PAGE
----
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  18. Prof. Wren-Lewis,

    You learned at a tender age that economics can succumb to ideology. So, why did you succumb?

    Of course, that brought you the prize. The members of the New Statesman jury were certainly delighted to have an Oxford professor who is an engaged supporter of Labour.

    Or perhaps they liked your use of words:

    (In the financial crisis) "governments from around the world first went with what macroeconomic theory and evidence would proscribe", in other words reject, oppose, denounce, disapprove of and want to kill off.

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    1. Can you show me a single aspect of my economics that is influenced by ideology? I have no idea about what you are trying to say from my quote.

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    2. Mainly Macro17 September 2016 at 03:47

      "Can you show me a single aspect of my economics that is influenced by ideology?"

      No trouble - just read some of the critical comments to your blog in tha past years.

      Your remark shows that your faculty for self-deception is unsurpassed. Ideology is, according to a famous definition, false consciousness. And your relationship to reality is seriously disturbed.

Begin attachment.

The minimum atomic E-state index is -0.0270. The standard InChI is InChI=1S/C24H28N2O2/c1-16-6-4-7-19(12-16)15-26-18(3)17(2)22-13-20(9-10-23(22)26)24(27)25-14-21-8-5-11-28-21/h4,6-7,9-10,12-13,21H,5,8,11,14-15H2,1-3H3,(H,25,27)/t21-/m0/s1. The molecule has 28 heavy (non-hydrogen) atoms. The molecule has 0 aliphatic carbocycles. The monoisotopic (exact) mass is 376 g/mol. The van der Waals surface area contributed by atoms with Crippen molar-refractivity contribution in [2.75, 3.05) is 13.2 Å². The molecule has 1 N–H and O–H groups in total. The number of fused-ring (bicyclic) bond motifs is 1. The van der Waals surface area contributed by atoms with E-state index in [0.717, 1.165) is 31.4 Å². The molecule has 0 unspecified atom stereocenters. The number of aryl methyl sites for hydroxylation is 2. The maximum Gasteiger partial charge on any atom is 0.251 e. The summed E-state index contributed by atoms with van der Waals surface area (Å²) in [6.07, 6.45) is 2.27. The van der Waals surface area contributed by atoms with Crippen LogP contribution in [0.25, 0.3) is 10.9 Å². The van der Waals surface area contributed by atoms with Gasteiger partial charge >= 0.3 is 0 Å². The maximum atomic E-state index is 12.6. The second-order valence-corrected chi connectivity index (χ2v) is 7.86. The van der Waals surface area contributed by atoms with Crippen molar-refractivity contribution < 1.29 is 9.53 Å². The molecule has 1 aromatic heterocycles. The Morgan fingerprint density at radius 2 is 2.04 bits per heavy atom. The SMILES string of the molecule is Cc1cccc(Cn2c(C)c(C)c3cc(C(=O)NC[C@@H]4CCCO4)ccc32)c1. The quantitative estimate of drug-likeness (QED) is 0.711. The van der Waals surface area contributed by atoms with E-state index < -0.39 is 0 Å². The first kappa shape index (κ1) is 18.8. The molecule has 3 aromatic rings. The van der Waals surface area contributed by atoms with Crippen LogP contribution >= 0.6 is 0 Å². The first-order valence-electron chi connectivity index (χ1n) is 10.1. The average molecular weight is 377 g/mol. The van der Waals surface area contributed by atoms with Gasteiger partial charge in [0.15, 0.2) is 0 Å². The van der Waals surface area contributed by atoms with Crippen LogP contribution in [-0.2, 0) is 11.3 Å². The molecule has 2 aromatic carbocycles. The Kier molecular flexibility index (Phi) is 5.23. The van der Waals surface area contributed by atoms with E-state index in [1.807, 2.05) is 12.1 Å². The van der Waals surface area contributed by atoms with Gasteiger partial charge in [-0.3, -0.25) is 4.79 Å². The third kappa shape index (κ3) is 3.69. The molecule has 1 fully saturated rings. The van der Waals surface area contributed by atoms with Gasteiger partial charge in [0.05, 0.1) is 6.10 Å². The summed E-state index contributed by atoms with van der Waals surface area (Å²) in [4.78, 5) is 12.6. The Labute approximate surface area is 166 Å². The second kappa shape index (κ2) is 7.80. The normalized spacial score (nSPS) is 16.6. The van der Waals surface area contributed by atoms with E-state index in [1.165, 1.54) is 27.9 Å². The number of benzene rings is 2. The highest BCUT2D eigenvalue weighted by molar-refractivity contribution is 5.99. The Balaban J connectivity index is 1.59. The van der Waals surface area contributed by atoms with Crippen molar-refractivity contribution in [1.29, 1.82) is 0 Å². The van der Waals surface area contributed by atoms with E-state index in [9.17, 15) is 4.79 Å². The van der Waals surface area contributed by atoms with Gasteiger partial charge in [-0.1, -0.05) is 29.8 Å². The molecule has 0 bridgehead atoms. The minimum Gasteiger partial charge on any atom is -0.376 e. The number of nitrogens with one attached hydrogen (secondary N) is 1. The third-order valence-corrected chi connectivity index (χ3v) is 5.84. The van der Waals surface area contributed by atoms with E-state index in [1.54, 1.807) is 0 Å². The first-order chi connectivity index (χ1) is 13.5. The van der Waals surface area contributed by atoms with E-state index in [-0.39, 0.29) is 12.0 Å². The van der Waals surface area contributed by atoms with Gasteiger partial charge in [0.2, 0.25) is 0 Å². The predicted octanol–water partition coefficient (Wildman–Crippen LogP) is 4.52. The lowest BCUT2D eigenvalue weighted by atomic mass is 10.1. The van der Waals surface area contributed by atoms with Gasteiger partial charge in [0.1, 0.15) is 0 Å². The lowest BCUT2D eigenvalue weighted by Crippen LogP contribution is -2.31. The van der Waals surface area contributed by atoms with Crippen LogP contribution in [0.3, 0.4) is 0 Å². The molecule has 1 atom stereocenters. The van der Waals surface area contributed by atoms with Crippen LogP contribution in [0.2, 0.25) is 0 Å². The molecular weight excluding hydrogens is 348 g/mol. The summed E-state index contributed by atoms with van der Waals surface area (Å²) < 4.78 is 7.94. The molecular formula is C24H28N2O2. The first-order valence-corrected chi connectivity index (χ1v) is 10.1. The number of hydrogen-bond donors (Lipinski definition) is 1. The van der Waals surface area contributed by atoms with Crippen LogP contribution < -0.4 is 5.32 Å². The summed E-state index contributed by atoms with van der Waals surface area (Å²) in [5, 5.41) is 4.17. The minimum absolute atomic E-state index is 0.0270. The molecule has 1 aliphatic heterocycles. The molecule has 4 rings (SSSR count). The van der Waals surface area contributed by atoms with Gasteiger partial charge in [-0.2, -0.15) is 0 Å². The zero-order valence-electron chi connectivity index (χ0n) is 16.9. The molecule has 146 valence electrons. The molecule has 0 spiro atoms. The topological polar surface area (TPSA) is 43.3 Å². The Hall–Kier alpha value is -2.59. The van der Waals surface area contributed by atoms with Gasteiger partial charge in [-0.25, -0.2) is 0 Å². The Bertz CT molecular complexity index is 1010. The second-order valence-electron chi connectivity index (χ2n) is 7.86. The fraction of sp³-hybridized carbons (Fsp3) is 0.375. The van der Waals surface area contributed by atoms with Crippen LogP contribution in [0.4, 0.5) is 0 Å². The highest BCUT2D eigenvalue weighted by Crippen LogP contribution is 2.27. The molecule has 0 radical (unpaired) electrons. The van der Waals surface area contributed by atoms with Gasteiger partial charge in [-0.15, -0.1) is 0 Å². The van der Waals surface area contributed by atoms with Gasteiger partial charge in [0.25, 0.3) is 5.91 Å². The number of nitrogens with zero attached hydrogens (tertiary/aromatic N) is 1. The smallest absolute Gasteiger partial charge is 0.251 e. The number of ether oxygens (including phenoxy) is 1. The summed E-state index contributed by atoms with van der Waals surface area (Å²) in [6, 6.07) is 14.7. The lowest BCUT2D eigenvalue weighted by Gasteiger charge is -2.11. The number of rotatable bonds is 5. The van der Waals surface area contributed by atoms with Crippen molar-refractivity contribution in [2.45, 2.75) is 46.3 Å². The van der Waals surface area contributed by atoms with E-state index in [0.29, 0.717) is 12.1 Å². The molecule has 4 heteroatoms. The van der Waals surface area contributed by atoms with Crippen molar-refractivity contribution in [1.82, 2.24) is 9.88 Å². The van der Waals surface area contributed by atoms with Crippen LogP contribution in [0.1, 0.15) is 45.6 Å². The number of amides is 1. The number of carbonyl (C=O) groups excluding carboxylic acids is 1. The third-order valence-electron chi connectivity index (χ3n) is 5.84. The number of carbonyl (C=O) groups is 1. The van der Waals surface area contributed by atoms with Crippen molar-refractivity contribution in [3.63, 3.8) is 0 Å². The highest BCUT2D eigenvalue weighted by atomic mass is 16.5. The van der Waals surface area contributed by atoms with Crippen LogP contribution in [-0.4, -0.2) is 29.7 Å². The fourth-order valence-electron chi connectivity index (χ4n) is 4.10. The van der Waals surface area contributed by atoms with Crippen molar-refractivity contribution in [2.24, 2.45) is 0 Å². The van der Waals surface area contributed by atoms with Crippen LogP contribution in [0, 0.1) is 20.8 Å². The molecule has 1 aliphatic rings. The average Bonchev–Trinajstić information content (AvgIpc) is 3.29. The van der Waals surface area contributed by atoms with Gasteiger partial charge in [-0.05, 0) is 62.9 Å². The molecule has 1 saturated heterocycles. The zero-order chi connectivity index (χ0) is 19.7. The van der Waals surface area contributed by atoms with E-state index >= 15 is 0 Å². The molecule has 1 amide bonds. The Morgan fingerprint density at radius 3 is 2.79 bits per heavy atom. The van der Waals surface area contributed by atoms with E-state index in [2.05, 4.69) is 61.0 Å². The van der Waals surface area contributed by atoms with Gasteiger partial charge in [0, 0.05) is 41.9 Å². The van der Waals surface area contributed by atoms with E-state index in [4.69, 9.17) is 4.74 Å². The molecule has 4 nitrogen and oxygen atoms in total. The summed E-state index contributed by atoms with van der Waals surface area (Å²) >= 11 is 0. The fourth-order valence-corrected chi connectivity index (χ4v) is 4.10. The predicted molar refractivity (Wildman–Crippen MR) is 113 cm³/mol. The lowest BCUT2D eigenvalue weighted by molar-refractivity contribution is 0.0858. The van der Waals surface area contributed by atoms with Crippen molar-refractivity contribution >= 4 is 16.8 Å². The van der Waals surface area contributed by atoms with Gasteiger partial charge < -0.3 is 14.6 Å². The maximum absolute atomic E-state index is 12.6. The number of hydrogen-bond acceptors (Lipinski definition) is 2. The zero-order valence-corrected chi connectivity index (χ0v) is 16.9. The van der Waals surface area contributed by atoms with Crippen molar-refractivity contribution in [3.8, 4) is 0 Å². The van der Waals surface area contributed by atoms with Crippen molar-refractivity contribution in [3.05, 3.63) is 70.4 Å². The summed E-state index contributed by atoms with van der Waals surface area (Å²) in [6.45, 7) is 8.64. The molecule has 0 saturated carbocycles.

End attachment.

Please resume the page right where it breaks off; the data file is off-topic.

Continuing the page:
And it seems you don't understand the English word "proscribe" in spite of the comments above trying to put you right. It means "reject, oppose, denounce, disapprove of and want to kill off."

      Of course, if you always mean the contrary of what you write, you have deserved the prize.

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    3. Hope you're ignoring the trolls Simon; some of the comments like the above are really unbelievable (I guess Anon really showed that he had zero examples of ideology and had to resort to ad-hominem attacks, but still managed to insult you in the process!)

      Congrats on the prize - I really enjoy your blog, hope you keep it going! :) (from an econ PhD student)

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    4. "No trouble - just read some of the critical comments to your blog in tha past years."

      That's a cop out. Find something to back up your claim, else stop trolling. And the proscribe vs prescribe jibe is just petty.

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    5. Of course it's petty to proscribe illiteracy - one should prescribe it.

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  19. Although my rare appearances here have almost always involved me disagreeing with or criticizing arguments you have made, I congratulate on your well-deserved award. Your account here of your own intellectual and career development is most informative and interesting. Keep up the good work.

    Barkley Rosser

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  20. Many thanks for the personal history which I found interesting and enjoyable.

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  21. Any idea with Stiglitz and Greenwald work never took off with others? I find it both very relevant and refreshing (eg. focus on credit, skeptical of interest rate channel...)

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  22. Congratulations Prof Wren-Lewis